Director James Hall tells us about Parallax’s journey — from four friends drinking afternoon beers to a burgeoning digital media agency working with adidas and the NHS.
This year they’re placed at number 77 on the Northern Tech 100 League Table, but they started out as four friends working out of their bedrooms in York back in 2009. Parallax is now firmly established as a major player in the thriving Leeds tech scene and has worked with clients as prestigious and diverse as British Airways, Nespresso, Hisense, American Express, Dyson, and The Sunday Times.
As well as being one of the most trusted digital agencies in the north for design, development, online marketing and PR, Parallax gives back to the Leeds community through its work with local charities such as homeless shelter St George’s Crypt.
In the beginning, there was beer
“I don’t suppose there was really any grand vision. It was just: this could be cool. We didn’t really know if it was going to work or not.”
James Hall sits under a skylight in a 150-year-old building — originally a brewing and bottling warehouse — a stone’s throw from the River Aire in Leeds and home to his digital media company, Parallax.
There is a hushed air of focus around their airy office, which James puts down to the Parallax team being “quite devvy”. But it wasn’t always like this.
“In the beginning it was us four playing really loud music and trying to shout over each other, but now it’s quite quiet and relaxing,” he says.
“We’ve still got a bit of that culture; we’ve got a beer vending machine. We used to have beer on tap but we don’t drink as much as we used to, which is a good thing I guess. We sometimes play video games on an afternoon.”
Parallax originally consisted of James and Lawrence Dudley handling “the techie side of things”, while Andy Fitch and Dario Grandich specialised in development and design, respectively.
“We had a good mix of different kinds of development skills, design, and being able to go out and sell it, and we thought: there’s enough difference in all of us to go and make a well-rounded company from this,” says James.
Brewing up success
The four friends quickly discovered that their particular blend of talents would set them apart from other digital agencies.
“We started off doing some quite technical projects involving LED billboards, which is why we’ve got that techie streak throughout the agency,” he says. “Quite early on we managed to bag British Airways as a client.
We started doing all their business lounge stuff and off the back of that we got Eurostar.
“We’re half development, half traditional marketing agency, and we’ve had an Internet Of Things streak running through us. We’ll often find that other agencies nearby pick up a lot of web jobs but when they’ve got something more involved to do, they’ll come to us.”
The company’s capability to produce software for connected devices along with core online marketing assets put them in contention to win flagship projects for global brands.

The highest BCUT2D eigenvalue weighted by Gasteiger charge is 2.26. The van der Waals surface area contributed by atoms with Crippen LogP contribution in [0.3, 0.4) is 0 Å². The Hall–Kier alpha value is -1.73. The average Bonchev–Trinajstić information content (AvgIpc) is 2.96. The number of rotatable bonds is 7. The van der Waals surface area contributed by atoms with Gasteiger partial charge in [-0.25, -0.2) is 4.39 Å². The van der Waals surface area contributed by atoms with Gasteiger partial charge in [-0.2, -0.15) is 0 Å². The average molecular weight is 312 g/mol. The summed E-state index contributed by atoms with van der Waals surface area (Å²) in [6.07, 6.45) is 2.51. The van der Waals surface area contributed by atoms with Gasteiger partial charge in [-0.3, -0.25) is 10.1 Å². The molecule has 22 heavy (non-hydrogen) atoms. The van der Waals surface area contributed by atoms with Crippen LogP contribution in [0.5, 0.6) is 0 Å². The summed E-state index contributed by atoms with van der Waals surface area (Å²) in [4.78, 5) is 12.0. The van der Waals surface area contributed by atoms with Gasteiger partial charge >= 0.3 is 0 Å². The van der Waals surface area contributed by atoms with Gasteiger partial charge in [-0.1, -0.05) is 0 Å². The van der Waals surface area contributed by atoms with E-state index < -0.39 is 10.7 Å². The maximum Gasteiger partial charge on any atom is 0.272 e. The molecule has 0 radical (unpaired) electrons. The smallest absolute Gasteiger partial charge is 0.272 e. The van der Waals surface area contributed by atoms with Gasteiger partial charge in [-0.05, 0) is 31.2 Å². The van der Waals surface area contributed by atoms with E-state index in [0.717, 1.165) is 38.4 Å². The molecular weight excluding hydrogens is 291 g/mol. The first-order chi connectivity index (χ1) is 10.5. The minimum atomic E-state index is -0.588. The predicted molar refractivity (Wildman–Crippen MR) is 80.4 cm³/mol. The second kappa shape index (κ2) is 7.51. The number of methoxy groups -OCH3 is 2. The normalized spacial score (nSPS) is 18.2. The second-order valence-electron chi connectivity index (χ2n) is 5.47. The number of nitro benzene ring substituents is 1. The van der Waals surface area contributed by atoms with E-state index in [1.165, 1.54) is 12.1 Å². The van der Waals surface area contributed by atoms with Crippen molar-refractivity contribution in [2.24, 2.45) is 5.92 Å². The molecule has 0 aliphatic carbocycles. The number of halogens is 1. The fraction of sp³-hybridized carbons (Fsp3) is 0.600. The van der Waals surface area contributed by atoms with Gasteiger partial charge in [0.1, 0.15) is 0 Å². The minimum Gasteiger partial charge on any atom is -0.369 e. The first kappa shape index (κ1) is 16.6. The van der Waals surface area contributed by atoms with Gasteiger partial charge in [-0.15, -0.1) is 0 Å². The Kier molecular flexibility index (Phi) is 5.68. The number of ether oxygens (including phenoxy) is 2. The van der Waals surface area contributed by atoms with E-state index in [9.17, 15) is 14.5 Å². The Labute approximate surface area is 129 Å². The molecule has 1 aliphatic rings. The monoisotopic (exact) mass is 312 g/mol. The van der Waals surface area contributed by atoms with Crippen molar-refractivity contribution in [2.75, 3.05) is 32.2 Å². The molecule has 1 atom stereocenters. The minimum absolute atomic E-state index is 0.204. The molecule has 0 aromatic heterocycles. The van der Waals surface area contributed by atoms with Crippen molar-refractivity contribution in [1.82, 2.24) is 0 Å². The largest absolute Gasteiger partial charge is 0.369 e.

When adidas needed interactive displays for their Kate Moss Originals campaign in 2016 they turned to Parallax, whose track record of successful public engagement has led them onto pioneering projects with city councils and the NHS.
Using tech for good
“We’ve taken on two large NHS projects, one of which is coming to an end and has been really successful,” says James. “We’ve built them a minimum viable product to improve the way they spend their money on management training.
“We’ve moved onto doing street lighting. We’re trying to save councils money on their electricity bills by putting radios in the streetlights themselves so that they can control them over time. It’s a really cool project.
“I know air pollution is a big thing – there was a report this morning about how pollution in Yorkshire affected childhood asthma and there’s a direct link there. It’ll be interesting to see how tech can help with that problem and what councils are looking to do with it.”
James received personal recognition for his work when he was named as an Amazon Community Hero — one of only 13 expert developers in Europe and the Middle East to be given the title for their outstanding knowledge of Amazon Web Services (AWS).
“I didn’t even get a cape or anything,” says James. “We’re pioneers of their tech in this part of the world and off the back of that people go to Amazon and say: ‘Do you know anyone?’ And they’ll point to us.
“We’ve been running an AWS meetup, originally at our offices but we’ve outgrown it in the last couple of years. It is getting to the size of about 80 or 90 people so we’re thinking about moving it.”
You get the feeling Parallax may need to move its team to larger premises in the coming years as the company continues to flourish, but James has no plans to uproot from a Northern tech scene he believes is thriving.
“We have a satellite office in London,” he says. “We’ll often go down and meet clients in London but they’re keen to meet with agencies up North because the cost of living in London is so great, developers are expensive, so London companies are moving their resource to Leeds and Manchester.
“Leeds and Manchester is where it’s at, I think.”